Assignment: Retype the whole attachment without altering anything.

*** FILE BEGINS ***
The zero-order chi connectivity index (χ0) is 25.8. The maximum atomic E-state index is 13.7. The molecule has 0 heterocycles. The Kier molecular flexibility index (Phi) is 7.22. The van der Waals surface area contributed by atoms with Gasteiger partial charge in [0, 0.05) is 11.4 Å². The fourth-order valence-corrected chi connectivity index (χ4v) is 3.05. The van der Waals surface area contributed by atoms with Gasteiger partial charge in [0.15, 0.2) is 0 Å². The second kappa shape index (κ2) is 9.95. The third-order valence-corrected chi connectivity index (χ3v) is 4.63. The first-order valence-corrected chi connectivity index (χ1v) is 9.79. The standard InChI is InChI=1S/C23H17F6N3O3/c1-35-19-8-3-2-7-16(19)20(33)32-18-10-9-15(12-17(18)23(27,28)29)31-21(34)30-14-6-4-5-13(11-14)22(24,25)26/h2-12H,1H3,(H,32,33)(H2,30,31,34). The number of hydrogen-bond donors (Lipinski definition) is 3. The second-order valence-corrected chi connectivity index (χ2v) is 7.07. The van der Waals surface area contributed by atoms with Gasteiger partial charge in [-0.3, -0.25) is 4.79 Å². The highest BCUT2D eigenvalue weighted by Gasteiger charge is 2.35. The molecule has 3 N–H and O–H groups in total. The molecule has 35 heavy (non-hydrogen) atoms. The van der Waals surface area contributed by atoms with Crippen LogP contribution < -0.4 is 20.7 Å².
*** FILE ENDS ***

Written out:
The zero-order chi connectivity index (χ0) is 25.8. The maximum atomic E-state index is 13.7. The molecule has 0 heterocycles. The Kier molecular flexibility index (Phi) is 7.22. The van der Waals surface area contributed by atoms with Gasteiger partial charge in [0, 0.05) is 11.4 Å². The fourth-order valence-corrected chi connectivity index (χ4v) is 3.05. The van der Waals surface area contributed by atoms with Gasteiger partial charge in [0.15, 0.2) is 0 Å². The second kappa shape index (κ2) is 9.95. The third-order valence-corrected chi connectivity index (χ3v) is 4.63. The first-order valence-corrected chi connectivity index (χ1v) is 9.79. The standard InChI is InChI=1S/C23H17F6N3O3/c1-35-19-8-3-2-7-16(19)20(33)32-18-10-9-15(12-17(18)23(27,28)29)31-21(34)30-14-6-4-5-13(11-14)22(24,25)26/h2-12H,1H3,(H,32,33)(H2,30,31,34). The number of hydrogen-bond donors (Lipinski definition) is 3. The second-order valence-corrected chi connectivity index (χ2v) is 7.07. The van der Waals surface area contributed by atoms with Gasteiger partial charge in [-0.3, -0.25) is 4.79 Å². The highest BCUT2D eigenvalue weighted by Gasteiger charge is 2.35. The molecule has 3 N–H and O–H groups in total. The molecule has 35 heavy (non-hydrogen) atoms. The van der Waals surface area contributed by atoms with Crippen LogP contribution < -0.4 is 20.7 Å².